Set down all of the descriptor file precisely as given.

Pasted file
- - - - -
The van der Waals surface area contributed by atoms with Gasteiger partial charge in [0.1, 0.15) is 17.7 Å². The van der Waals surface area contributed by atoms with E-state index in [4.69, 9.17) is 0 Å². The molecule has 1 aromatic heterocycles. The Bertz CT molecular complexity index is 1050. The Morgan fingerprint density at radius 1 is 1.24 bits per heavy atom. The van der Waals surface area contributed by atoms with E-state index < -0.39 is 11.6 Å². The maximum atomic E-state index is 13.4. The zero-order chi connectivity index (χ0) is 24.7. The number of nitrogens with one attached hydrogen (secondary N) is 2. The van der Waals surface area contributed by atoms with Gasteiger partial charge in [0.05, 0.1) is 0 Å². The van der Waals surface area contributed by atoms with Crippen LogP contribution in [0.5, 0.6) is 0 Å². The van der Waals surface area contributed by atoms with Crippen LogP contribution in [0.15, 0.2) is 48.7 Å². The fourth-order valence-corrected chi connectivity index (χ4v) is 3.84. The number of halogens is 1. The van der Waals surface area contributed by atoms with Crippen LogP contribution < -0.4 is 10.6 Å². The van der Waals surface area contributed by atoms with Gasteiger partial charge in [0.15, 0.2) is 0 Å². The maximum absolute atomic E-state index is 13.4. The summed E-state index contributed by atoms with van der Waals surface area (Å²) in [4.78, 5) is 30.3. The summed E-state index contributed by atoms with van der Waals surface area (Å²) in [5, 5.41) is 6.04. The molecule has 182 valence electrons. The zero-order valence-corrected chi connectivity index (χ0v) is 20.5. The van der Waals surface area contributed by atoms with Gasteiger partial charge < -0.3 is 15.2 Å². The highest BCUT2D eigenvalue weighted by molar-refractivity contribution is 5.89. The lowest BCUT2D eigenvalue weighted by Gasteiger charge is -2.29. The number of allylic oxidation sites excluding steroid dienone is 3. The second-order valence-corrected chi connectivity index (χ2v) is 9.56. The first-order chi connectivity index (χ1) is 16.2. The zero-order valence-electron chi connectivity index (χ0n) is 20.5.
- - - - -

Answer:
The van der Waals surface area contributed by atoms with Gasteiger partial charge in [0.1, 0.15) is 17.7 Å². The van der Waals surface area contributed by atoms with E-state index in [4.69, 9.17) is 0 Å². The molecule has 1 aromatic heterocycles. The Bertz CT molecular complexity index is 1050. The Morgan fingerprint density at radius 1 is 1.24 bits per heavy atom. The van der Waals surface area contributed by atoms with E-state index < -0.39 is 11.6 Å². The maximum atomic E-state index is 13.4. The zero-order chi connectivity index (χ0) is 24.7. The number of nitrogens with one attached hydrogen (secondary N) is 2. The van der Waals surface area contributed by atoms with Gasteiger partial charge in [0.05, 0.1) is 0 Å². The van der Waals surface area contributed by atoms with Crippen LogP contribution in [0.5, 0.6) is 0 Å². The van der Waals surface area contributed by atoms with Crippen LogP contribution in [0.15, 0.2) is 48.7 Å². The fourth-order valence-corrected chi connectivity index (χ4v) is 3.84. The number of halogens is 1. The van der Waals surface area contributed by atoms with Crippen LogP contribution < -0.4 is 10.6 Å². The van der Waals surface area contributed by atoms with Gasteiger partial charge in [0.15, 0.2) is 0 Å². The maximum absolute atomic E-state index is 13.4. The summed E-state index contributed by atoms with van der Waals surface area (Å²) in [4.78, 5) is 30.3. The summed E-state index contributed by atoms with van der Waals surface area (Å²) in [5, 5.41) is 6.04. The molecule has 182 valence electrons. The zero-order valence-corrected chi connectivity index (χ0v) is 20.5. The van der Waals surface area contributed by atoms with Gasteiger partial charge < -0.3 is 15.2 Å². The highest BCUT2D eigenvalue weighted by molar-refractivity contribution is 5.89. The lowest BCUT2D eigenvalue weighted by Gasteiger charge is -2.29. The number of allylic oxidation sites excluding steroid dienone is 3. The second-order valence-corrected chi connectivity index (χ2v) is 9.56. The first-order chi connectivity index (χ1) is 16.2. The zero-order valence-electron chi connectivity index (χ0n) is 20.5.